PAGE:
From World War to Star Wars: Comic Books

Wartime propaganda -- the building blocks of greatness.

It’s July, the month when Star Wars fandom turns toward Comic-Con International in San Diego. Not only is it the largest comic convention in the world, its history with Star Wars goes back to 1976. Yes, even before a Star Wars film hit theaters, there were comic books telling stories of the galaxy far, far away. And just as the history of Star Wars and comic books are interwoven, the creation of comic books as we know them today is inseparable from the Second World War. From the classics that inspired Star Wars to the Golden Age creators who helped bring the Star Wars issues to life, let’s take a closer look at comic books in this month’s edition of From World War to Star Wars.

Star Wars comic book cover

It’s impossible to tell the story of comic books without remembering World War II. Just as the war in Europe and Asia swelled, this new format and characters inhabiting it grew to unexpected popularity. At the peak of the conflict in 1944, the Golden Age of comics was in full swing with characters like Superman, Captain America, and Captain Marvel leading the way. In fact, Captain America was depicted punching Hitler on the cover of his first comic book months before America even entered the war.

Comics served an important role in the war. They were entertaining and easy to carry, a highly popular medium for troops at home and abroad. Additionally, comics were important informational tools, used to instill a growing sense of patriotism and disseminate important training and propaganda. They remained important after the war as well.

Growing up in the late 1940s, George Lucas was reading comics long before he dreamed up Star Wars. “I read a lot of comic books, everything from Uncle Scrooge to Superman,” Lucas said in an interview with the Bantha Tracks newsletter. “I still have all the comic books I ever bought. They fit into one small brown cardboard box, and the face value could not have been more than $50.00, which I paid out of my own pocket money.”

Many years later, comics played an important role as Lucas created his space opera. As he explains in a DVD commentary, “when I was pitching the film, all I had was a 14-page story treatment. It was very vague. I said, ‘It’s kind of a 1930s action/adventure Saturday afternoon serial based on the kind of Flash Gordon, Buck Rogers, comic book future.’ That’s about all they knew about it.” Those early comics were a key inspiration. Lucas continues, “Some people like to call [the films] comic book stories but they aren’t the comic books under the superhero genre, they’re comic books in a very early part of the century when adventure serials first started.”

World War II officers

From Golden Age to A Galaxy Far, Far Away….

Even today, millions of us have enjoyed Star Wars stories told in comic form. Yet few realize that so many creators who got their start during the war remained active in the industry well into the Star Wars comic runs of the late 1970s and 1980s.

One example is George Roussos, a colorist who worked on multiple issues of Marvel’s classic Star Wars series. He began his career in comics in 1939, and by working on wartime informational comics he received a deferment from the draft. His illustration skills were put to use in the war effort.

Another is inker Vince Colletta, who served in World War II by painting nose art on bomber aircraft. Colletta broke into comics after the war, and after a long career working alongside greats like Jack Kirby on numerous Silver Age comics, he contributed to Star Wars 64: Serphidian Eyes.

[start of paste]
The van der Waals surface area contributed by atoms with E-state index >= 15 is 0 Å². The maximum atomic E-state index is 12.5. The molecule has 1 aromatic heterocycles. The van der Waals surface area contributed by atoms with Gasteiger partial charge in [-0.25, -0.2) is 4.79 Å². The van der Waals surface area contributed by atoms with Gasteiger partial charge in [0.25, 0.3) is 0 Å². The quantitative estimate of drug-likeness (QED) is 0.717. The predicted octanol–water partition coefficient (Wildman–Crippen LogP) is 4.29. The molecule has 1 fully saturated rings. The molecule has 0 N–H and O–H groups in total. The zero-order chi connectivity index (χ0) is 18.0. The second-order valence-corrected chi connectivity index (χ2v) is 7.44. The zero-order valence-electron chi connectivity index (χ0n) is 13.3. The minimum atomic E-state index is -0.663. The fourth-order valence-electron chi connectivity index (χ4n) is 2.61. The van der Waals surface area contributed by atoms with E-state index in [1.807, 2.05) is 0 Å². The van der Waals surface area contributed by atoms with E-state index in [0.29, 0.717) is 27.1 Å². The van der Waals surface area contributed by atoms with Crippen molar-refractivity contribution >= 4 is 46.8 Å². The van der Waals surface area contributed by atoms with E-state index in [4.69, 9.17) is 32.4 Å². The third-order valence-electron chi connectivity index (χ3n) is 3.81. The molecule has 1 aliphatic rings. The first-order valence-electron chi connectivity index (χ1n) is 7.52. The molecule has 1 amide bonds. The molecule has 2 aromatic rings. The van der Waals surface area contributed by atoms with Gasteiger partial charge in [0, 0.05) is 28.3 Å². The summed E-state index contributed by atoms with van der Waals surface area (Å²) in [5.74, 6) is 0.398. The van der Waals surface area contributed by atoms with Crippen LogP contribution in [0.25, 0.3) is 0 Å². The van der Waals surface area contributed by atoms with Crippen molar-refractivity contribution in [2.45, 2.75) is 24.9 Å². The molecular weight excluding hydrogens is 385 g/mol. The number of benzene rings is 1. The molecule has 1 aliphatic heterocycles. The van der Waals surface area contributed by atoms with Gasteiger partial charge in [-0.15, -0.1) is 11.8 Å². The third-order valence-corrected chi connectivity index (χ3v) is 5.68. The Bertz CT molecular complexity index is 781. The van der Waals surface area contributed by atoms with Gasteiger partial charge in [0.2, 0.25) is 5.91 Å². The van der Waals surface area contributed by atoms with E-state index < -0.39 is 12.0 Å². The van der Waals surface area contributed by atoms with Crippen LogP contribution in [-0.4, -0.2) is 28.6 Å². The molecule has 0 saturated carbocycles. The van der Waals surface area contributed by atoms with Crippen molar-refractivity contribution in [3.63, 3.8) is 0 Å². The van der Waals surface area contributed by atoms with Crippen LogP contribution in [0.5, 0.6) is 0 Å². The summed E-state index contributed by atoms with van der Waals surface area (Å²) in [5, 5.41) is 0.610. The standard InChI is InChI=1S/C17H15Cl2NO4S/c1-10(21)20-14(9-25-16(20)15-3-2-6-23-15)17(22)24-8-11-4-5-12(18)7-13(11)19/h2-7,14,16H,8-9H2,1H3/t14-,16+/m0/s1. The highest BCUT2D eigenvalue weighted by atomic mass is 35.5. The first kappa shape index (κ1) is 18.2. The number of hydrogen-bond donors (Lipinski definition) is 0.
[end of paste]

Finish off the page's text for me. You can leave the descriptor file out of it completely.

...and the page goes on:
Chic Stone was another artist known for his collaborations with Kirby. Stone broke into comics at the age of 16 and spent part of the 1940s working for Timely Comics, the company that later became Marvel. Decades later, he leant his talents to Star Wars 45: Death Probe.

Gil Kane’s cover art adorns multiple issues of the classic Star Wars series. This Eisner Hall of Fame member’s prolific comic career began in 1942 at the age of 15. Soon after doing his first work for Timely Comics in 1944, he went to war in the Pacific Theater, serving in the armed forces until December of 1945.

Of all of the artists from the Golden Age who contributed to Star Wars comics, none can match the number of issues that penciler Carmine Infantino created. He provided art for more than 30 issues of the classic Marvel run, picking up the series with issue #11. Like so many others from the era, he entered the business very young, freelancing for multiple companies while he was in high school during the early 1940s.

Finally, fans of the classic Star Wars newspaper comic strips might be surprised to know that illustrator Alfredo Alcala served a unique role in World War II. As a student in the Philippines, Alcala put his artistic abilities to service during the Japanese occupation of the country. After observing Japanese camps, he drew what he saw from memory and gave valuable intelligence to the Allies. His professional career began after the war, including work on comics in the Philippines and abroad. While comic fans know him for his legendary speed at drawing a page, Star Wars fans might be more familiar with his work on Han Solo at Stars’ End, a syndicated strip adaptation of Brian Daley’s novel. The strip with Alcala’s art ran in newspapers in 1980 and 1981.

Whether you are a longtime fan of these classic comics or just discovering these Legends stories for the first time, key an eye out for all of these creators whose careers literally spanned from World War to Star Wars!

Cole Horton is a historian and co-author of the upcoming book, Star Wars: Absolutely Everything You Need to Know from DK Publishing. He also contributes to Marvel.com and runDisney. You can follow him on Twitter, @ColeHorton.

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